LONDON: The eyes of the sporting world will be fixed on England. Speed merchant Lewis Hamilton will be gunning for his record sixth British Grand Prix in the middle of the countryside, while Novak Djokovic will be out to deny the SW19 darling, Roger Federer, his 21st Grand Slam with the Royal family in attendance at the posh London suburb. In the heart of the capital, the hallowed turf of Lord’s will witness either England or New Zealand making history as first-time winners of the cricket World Cup amidst fears over the possibility of the hosts’ stupendous feat getting little attention. Formula One and Wimbledon aside, women’s netball World Cup being played at Liverpool is proving to be a tough competition for cricket when it comes to media coverage.
For England, who came agonisingly close to winning the crown on three occasions — 1979, 1987 and 1992, it could be the day they have been waiting for. For a country where the gentlemen’s game originated and largely remains an elitist sport, England’s barren run in the blue-ribbon tournament has been an agonising story. With an exciting bunch of players in the current line-up, it’s their best chance to pose with the coveted trophy in the Lord’s balcony.
England skipper Eoin Morgan knows the enormity of the occasion and the kind of impact it would have on the sport in the country. “I haven’t allowed myself to think about lifting the trophy. Cricket, sport in particular, is very fickle. If you ever get ahead, it always seems to bite you in the backside, so for us to win it, it would be awesome and great for the game. I think it would remain iconic young kids’ memory if they are watching it at home,” said Morgan.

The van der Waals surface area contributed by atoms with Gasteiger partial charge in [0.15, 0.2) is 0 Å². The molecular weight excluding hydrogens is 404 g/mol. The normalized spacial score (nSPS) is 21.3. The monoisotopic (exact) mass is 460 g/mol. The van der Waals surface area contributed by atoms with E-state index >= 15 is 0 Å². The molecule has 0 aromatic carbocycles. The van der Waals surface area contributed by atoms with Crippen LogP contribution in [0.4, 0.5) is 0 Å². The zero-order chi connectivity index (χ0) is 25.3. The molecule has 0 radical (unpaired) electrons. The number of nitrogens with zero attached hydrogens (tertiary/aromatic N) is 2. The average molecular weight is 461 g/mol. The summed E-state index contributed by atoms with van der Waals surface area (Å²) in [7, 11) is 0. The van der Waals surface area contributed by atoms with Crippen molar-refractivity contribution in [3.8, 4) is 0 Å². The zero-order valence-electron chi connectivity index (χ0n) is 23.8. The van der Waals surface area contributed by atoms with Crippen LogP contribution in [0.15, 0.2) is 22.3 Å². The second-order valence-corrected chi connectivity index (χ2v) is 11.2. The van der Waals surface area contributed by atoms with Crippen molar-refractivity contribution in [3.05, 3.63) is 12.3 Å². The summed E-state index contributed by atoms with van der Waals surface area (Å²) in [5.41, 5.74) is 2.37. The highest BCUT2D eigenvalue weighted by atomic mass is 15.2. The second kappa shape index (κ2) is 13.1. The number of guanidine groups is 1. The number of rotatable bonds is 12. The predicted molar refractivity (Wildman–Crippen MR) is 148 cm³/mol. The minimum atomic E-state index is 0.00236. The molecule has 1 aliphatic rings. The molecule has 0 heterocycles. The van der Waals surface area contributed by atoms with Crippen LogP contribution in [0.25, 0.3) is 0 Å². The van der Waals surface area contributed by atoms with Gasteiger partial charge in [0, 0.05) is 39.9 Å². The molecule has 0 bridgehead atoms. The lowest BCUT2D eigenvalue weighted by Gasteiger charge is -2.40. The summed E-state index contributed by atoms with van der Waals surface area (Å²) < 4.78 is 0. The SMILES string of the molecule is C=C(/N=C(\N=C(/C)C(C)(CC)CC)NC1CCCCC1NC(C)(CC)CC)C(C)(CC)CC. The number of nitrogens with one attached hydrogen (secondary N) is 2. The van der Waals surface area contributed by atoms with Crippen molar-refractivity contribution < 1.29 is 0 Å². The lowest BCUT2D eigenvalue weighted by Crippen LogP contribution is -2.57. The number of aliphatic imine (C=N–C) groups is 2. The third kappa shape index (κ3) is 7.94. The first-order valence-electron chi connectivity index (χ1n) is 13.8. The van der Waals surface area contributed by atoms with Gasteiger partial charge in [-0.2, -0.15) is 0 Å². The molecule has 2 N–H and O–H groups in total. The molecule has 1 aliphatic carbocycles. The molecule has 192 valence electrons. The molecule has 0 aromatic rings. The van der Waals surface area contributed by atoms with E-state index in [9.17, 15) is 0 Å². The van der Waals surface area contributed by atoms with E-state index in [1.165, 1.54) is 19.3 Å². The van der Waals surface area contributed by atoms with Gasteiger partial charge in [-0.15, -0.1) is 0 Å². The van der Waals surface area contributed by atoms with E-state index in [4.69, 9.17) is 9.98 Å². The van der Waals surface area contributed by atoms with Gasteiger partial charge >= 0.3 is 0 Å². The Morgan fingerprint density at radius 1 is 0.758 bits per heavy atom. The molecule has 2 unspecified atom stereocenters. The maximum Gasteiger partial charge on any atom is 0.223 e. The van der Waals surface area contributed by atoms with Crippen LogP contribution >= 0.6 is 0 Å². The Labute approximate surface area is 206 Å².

Standing in England’s way are the eternal underdogs, New Zealand. The Kiwis who sent the fancied India packing in the semifinal don’t believe in making noise. They have evolved as the trickiest opponents under the ‘iceman’, Kane Williamson, who takes success and failure with an equal measure of dignity.
New Zealand had missed out on the opportunity to lift their maiden title four years ago when they co-hosted the tournament, but now they look primed for the big occasion. Cricket’s profile may not change in a country where the All Blacks rugby team are revered as superheroes.
“I would still like to think it would have a really positive impact on the sport in our country,” said Williamson.
The home team would be pinning their hopes on their openers Jonny Bairstow and Jason Roy who have been in red-hot form. Their top three, including run-machine Joe Root, having amassed 1,471 runs between them. New Zealand’s new-ball bowlers Trent Boult and Matt Henry will have to give the team an early breakthrough to unsettle the England side.
The weather on Sunday is expected to be dry and captains would be eager to bat first. Apart from Chris Woakes and tearaway pacer Jofra Archer, Adil Rashid will have a key role to play. The leg-spinner had taken only eight wickets before the semifinals of this World Cup, but his three-wicket haul against Australia underlined his importance in the team line-up.
Lord’s isn’t ever a high-scoring ground and Morgan doesn’t see it changing the trend on the morrow. It will be an enthralling battle.